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Flash 101 (part 2): Lights, Camera, Flash!
Export and embed your Flash movies to the Web.

| Speaking In Symbols |

One of the most interesting things about Flash is its use of "symbols".

In Flash jargon, a symbol is an object which can be re-used over and over again at different points in your movie. Each "instance" of the symbol can be manipulated independent of the original symbol, and of other instances of the same symbol in the movie - however, since you're using instances of the same symbol over and over again, the size of your Flash file remains unaffected.

In other words, symbols are a Good Thing and should be used wherever possible - especially if you find yourself using the same object(s) over and over again in a single movie.

A symbol can be of three types - graphic, button or movie clip. For the moment, I'll be dealing only with graphic symbols - the others will be covered as we progress through this tutorial.

Once a symbol is created (I'll be showing you how to do that as well in a bit), you can edit it, just as you would any other object, or create multiple instances of it for use in your movie. You can manipulate instances of a particular symbol without affecting the parent symbol; however, changes made to the parent symbol will affect child instances.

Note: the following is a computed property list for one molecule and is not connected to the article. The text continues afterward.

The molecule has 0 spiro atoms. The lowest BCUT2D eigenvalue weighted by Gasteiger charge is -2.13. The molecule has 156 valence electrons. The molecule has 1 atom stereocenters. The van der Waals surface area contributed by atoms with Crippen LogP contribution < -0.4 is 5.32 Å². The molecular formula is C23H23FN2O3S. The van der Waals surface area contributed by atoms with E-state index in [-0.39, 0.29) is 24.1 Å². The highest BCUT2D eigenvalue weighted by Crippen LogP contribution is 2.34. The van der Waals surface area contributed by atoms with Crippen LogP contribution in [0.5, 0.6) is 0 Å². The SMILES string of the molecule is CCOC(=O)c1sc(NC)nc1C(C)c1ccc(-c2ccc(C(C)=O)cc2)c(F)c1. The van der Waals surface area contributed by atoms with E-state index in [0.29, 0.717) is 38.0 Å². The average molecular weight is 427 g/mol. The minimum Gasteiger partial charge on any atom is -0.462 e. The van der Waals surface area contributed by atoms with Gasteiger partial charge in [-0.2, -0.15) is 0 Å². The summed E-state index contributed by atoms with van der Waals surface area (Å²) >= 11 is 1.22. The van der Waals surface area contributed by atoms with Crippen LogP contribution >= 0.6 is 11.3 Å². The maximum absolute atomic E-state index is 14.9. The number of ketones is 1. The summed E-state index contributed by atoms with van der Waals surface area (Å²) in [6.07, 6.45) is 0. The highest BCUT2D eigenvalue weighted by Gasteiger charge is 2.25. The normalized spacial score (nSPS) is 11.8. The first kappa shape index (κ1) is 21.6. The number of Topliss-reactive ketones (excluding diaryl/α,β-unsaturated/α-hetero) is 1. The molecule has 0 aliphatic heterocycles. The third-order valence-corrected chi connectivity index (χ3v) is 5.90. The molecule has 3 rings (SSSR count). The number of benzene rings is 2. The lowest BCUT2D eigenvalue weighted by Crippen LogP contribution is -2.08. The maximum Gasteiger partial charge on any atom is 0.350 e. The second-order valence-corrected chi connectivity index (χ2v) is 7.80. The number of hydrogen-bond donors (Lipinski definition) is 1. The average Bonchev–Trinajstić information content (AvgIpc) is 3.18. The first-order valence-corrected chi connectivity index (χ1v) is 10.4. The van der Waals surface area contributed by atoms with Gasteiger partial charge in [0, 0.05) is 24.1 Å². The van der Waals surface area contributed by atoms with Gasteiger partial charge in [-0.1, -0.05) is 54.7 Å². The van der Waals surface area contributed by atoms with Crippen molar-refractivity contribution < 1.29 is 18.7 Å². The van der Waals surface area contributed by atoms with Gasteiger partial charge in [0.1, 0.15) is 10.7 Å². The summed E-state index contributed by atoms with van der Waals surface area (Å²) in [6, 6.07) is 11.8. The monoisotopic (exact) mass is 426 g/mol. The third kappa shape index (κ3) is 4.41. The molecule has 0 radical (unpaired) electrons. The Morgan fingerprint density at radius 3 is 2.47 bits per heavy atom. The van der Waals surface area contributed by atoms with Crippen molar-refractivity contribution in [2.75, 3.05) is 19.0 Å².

You can create as many symbols as you like for a single Flash movie - and Flash even offers you a mechanism to store and view all the symbols available in the current movie through its Library tool. The Library can be activated via the Window->Library menu, or with the keyboard shortcut Ctrl-L.

Output image

The Library allows you to preview each symbol, and can provide you with information on the symbol name and type, the number of times the symbol has been used so far, and the date on which it was last edited. It also allows you to categorize symbols into folders for easy access, in a manner similar to the Windows Explorer. Libraries can be shared between different Flash movies, and Flash also comes with a number of built-in libraries containing frequently-used symbols.

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